I am confessing before even writing this race report that one of the motivating factors for me even registering for this race was to outrun crossfitters participating in it. I have nothing against crossfit or those that practice crossfit. I simply wanted to test myself against crossfitters in what I consider to be a mid-distance race. Since I have been focused on ultrarunning and endurance racing, I really did not consider myself trained for a 15K. Personally, and this is open to debate, I would in most ways consider an athlete who trains for 50 milers to be a practitioner of a different sport than an athlete who specializes in running 5Ks. Likewise, I would argue that crossfitters train for a sport other than running. So, after seeing some Facebook posts from crossfit gyms who were building up a bit of a competition between themselves about running this 15K, I thought it would be a great opportunity for me to test myself at a shorter distance against other athletes who do not specialize in those distances. Honestly, I saw it as an amature versus amature event. Me on one side and all the crossfitters on the other. I knew none of us would be near the winner at the finish. Let the marathoners and and half marathoners win this, I was here to test myself against the crossfitters. The second strongest motivating factor for me to do this race was simply the convenience of it. The race takes place at Bodman Park in central NJ, which is a short drive from my wife’s parents’ house. Which meant that we may even have a babysitter and we may even be able to participate in the same race.
Crafting a time goal was a harder task for this race than previous races. Reason being that my goal was to run it as fast as possible. With the given distance I had very little recent experience so I had few to no results to use to formulate a goal. Since my goal was “as fast as possible", it really became a question of where is the line between possible and impossible for my current fitness level and ability? I figured that the best way to determine this was to do speedwork trials and see where I stood.
I wasn’t extremely familiar with the course, but I knew it was an out and back with a small lollipop at
the end composed of a mix of paved and gravel road with some elevation change. I wasn’t too concerned with the elevation changes given that the trail races I had been focused on had a far greater amount of elevation change. However, I was also aware of how much of an elevation change can have on the difficulty of a course and how much that can affect pace. Taking all of these factors into consideration, I settled on an 8 min./mile pace. Shortly after that decision and doing some speedwork, I realized that shooting for an 8 min./mile pace probably wouldn’t be enough to produce my goal of “as fast as possible”, therefore, I changed my goal time to a 7 min./mile pace for finishing time of 1:05:12.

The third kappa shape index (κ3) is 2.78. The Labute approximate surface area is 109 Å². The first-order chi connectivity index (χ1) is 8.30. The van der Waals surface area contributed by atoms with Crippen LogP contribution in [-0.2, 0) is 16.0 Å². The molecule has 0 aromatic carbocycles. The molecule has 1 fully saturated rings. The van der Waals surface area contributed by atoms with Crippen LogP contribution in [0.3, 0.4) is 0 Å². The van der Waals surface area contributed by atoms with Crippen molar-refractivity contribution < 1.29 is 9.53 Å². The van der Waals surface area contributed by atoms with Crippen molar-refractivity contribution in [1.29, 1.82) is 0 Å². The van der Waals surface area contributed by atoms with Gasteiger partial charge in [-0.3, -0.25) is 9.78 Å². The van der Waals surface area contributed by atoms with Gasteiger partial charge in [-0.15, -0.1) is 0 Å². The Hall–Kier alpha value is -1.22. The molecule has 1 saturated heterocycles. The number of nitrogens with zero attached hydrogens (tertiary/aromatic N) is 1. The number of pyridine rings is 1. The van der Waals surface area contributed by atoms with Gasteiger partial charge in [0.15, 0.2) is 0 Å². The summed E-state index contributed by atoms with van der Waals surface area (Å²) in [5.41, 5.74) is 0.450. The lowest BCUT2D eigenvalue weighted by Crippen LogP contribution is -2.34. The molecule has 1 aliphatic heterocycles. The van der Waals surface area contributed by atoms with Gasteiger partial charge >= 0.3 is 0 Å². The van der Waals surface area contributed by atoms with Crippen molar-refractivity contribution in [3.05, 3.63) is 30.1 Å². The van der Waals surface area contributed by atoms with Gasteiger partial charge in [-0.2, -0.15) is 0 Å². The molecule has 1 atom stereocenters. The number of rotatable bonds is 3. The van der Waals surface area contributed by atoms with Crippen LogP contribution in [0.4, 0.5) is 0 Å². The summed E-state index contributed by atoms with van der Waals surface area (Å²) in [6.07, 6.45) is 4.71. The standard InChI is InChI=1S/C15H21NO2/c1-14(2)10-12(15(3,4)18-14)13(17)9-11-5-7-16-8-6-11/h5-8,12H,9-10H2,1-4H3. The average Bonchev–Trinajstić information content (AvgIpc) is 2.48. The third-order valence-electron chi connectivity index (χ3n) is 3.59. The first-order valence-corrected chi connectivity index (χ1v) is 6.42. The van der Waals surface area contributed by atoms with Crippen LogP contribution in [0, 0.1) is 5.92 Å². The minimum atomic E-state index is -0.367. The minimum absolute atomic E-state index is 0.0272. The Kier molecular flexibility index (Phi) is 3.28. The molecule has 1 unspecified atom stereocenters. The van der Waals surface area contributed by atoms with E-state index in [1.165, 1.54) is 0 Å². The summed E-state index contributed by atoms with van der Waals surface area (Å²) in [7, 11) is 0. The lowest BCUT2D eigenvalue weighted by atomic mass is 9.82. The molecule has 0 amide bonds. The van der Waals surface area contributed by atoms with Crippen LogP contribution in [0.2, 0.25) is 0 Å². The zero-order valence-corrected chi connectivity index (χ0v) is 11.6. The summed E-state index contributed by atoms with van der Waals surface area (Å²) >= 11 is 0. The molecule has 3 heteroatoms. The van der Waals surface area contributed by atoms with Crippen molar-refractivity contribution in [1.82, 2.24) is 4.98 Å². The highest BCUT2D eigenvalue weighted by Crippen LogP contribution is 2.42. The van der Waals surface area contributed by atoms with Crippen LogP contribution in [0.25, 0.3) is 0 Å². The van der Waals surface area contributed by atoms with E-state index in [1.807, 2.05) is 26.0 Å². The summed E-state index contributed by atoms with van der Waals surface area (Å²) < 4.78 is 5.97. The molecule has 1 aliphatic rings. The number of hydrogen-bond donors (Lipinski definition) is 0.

|About 1 mile in and feeling fine!|
With a solid goal in mind and the intention of going all out for the entire 9.3 miles, I arrived at the event about 45 minutes before the start time. For about the last two weeks before the race I had developed a bit of a chest cold and was battling it as best I could so it would not worsen come race day. I had managed to talk my wife into running this race even though she had not done much running since her first marathon about two months earlier. We got our bibs and swag: a pretty sweet neon orange long sleeve shirt, trial size deodorant sticks, and some Advil cold medicine (I know, strange but good for me). We were ready to run with the exception of making a final pit stop at the porta potties. I realize that the last minute bathroom visit is pretty much a race ritual for most runners, but with this race it was of particular concern for me. Reason being that the distance was shorter and the pace was, hopefully, going to be faster than what I had been accustomed to. Usually for an ultra event I expect to stop at some point to discharge some type of excrement. With this 15K distance I didn’t want to stop at all. In fact, I planned on not even taking any hydration during the race to avoid slowing down to grab a cup and drinking the contents.